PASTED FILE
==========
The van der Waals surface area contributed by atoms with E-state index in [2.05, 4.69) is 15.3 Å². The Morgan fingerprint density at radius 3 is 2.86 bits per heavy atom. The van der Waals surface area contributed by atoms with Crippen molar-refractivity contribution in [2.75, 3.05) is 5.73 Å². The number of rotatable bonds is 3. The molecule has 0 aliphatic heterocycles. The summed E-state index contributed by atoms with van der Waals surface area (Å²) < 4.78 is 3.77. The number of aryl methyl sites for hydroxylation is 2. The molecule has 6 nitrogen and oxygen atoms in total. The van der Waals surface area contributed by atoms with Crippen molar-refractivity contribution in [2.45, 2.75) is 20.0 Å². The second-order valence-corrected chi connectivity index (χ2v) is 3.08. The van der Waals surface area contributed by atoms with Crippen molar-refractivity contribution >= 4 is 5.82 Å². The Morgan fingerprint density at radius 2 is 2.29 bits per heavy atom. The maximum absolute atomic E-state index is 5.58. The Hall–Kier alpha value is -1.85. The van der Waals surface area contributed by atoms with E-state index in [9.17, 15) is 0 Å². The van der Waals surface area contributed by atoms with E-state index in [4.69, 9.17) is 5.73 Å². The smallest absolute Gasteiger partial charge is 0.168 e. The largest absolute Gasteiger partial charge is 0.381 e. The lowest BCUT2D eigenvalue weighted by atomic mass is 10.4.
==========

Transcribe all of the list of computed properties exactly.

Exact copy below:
The van der Waals surface area contributed by atoms with E-state index in [2.05, 4.69) is 15.3 Å². The Morgan fingerprint density at radius 3 is 2.86 bits per heavy atom. The van der Waals surface area contributed by atoms with Crippen molar-refractivity contribution in [2.75, 3.05) is 5.73 Å². The number of rotatable bonds is 3. The molecule has 0 aliphatic heterocycles. The summed E-state index contributed by atoms with van der Waals surface area (Å²) < 4.78 is 3.77. The number of aryl methyl sites for hydroxylation is 2. The molecule has 6 nitrogen and oxygen atoms in total. The van der Waals surface area contributed by atoms with Crippen molar-refractivity contribution in [2.45, 2.75) is 20.0 Å². The second-order valence-corrected chi connectivity index (χ2v) is 3.08. The van der Waals surface area contributed by atoms with Crippen molar-refractivity contribution >= 4 is 5.82 Å². The Morgan fingerprint density at radius 2 is 2.29 bits per heavy atom. The maximum absolute atomic E-state index is 5.58. The Hall–Kier alpha value is -1.85. The van der Waals surface area contributed by atoms with E-state index in [9.17, 15) is 0 Å². The van der Waals surface area contributed by atoms with E-state index in [4.69, 9.17) is 5.73 Å². The smallest absolute Gasteiger partial charge is 0.168 e. The largest absolute Gasteiger partial charge is 0.381 e. The lowest BCUT2D eigenvalue weighted by atomic mass is 10.4.